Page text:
We arrived a day earlier than planned to Page, Arizona. We stopped off for a quick lunch after setting up camp and then explored around before calling it a night. We were up early the next morning and off to take a tour of the Glenn Canyon Dam. We worked on our Junior Ranger books while we waited for our 8:30am tour to begin.
We went up an elevator to the top of the dam and got to walk along the top of it. We learned that this is the first in a series of 7 dams along the Colorado River, next it Hoover Dam near Las Vegas. Hoover Dam is only 16 feet higher than Glenn Canyon Damn but used WAY less concrete. We even got to see examples of some of the parts in the dam that help to generate the electricity and control water flow.
The entire town of Page, Arizona did not exist before 1956 and was only establish to build the dam. There was a land trade with the Navajo (since this is a former portion of the Navajo Nation). We are really learning how expansive, isolated and resource free the land is that the US government gave back to the Navajo after the Long Walk.
We saw men training on how to fix dam issues. They had to repel down the interior of the dam.
We learned about the 15 foot long bolts driven into the Navajo sandstone to stabilize the walls of the canyon. The sandstone is porous so it “seeps” water from Lake Powell.
In the dam there are lots of long corridors. The employees use bicycles to get from place to place inside the dam.
Outside there is actually a giant lawn! Rather than just have a giant concrete place they opted to grow grass.
The men working on the dam were still out training and slowly going lower on the dam.
We even got to see part of the inner workings of the dam. We were not allowed in the room but were able to look through glass and take photos.
After our tour we headed towards Lee’s Ferry, the only place in a 700 mile stretch of the Colorado river where you can put in a boat. On the way we saw “Balanced Rocks”. Thousands of years ago these boulders fell from the areas above and erosion caused the sandstone below to wash away leaving these HUGE boulders balanced on a little bit of sandstone!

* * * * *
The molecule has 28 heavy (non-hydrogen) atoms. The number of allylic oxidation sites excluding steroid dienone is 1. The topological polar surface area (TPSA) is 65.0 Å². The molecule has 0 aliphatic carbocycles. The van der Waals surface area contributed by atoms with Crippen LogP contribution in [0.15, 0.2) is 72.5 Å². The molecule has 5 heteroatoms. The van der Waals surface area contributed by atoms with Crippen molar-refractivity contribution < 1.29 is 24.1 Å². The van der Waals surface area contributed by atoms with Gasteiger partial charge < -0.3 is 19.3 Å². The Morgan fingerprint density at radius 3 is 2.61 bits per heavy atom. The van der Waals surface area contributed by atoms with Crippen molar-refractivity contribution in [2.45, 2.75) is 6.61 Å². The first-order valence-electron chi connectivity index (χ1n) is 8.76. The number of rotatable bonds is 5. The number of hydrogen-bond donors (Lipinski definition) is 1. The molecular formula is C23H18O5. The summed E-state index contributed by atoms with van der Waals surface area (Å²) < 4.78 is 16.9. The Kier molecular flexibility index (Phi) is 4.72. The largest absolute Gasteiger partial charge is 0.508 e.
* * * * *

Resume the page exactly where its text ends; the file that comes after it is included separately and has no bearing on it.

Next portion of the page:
I decided to cli the boulder, just kidding!
The other one next to it was even bigger!
We made our way to Lee’s Ferry and stuck our hands in the Colorado River. It was ICY cold at 47F.
I braved the waters and got my feet wet too!
We played on the beach a bit and skipped stones (or tried to!) and headed to explore more.
There were lots of cacti in bloom.
I spotted lots of cool lizards.
We hiked around at a historic site and learned about the importance of Lee’s Ferry.
We found move cool lizards.
Next we drove to Navajo Bridge. We hiked out the bridge and looked down at the Colorado River below.
We called it a day and enjoyed some downtime in the camper. We were up early next morning and took a raft tour of the Colorado River. We boarded a pontoon type raft and enjoyed the chilly canyon views.
The views were spectacular and we learned about the history of the river. The guide was entertaining but it was his last week so he spent moots his time talking with a girl sitting by him. Oh well, we still had fun!
I got a bit grumpy. In fact I have been a lot grumpy lately. I was cold, hungry and thirsty. All of those were fixable as we had food and snacks and life vests.
We got to see the dam from below. To get to the raft we had to take a bus through 2 mile long access tunnel that is restricted by Homeland Security. It was fun to drive through the mountain and see the inside of it!
We saw Little Niagra… haha.
E and I spent most of the trip hanging out of the boat and looking into the water.
We stopped at Petroglyph Beach and I saw lots of wildlife. We saw mating ladybugs.
A giant lizard called a chuckwalla.
We hiked the trail and saw the petroglyphs of big horned sheep.
We all got a giggle at the House Rules.
We played on the bank of the river for a few minutes before we had to move along.
This is the giant boat we were riding in.
Mom sat out on the edge with us for a while on the way back. Water was splashing up between the pontoons and our feet got wet.
We have more to do here in Page but this is a good stopping point. More later!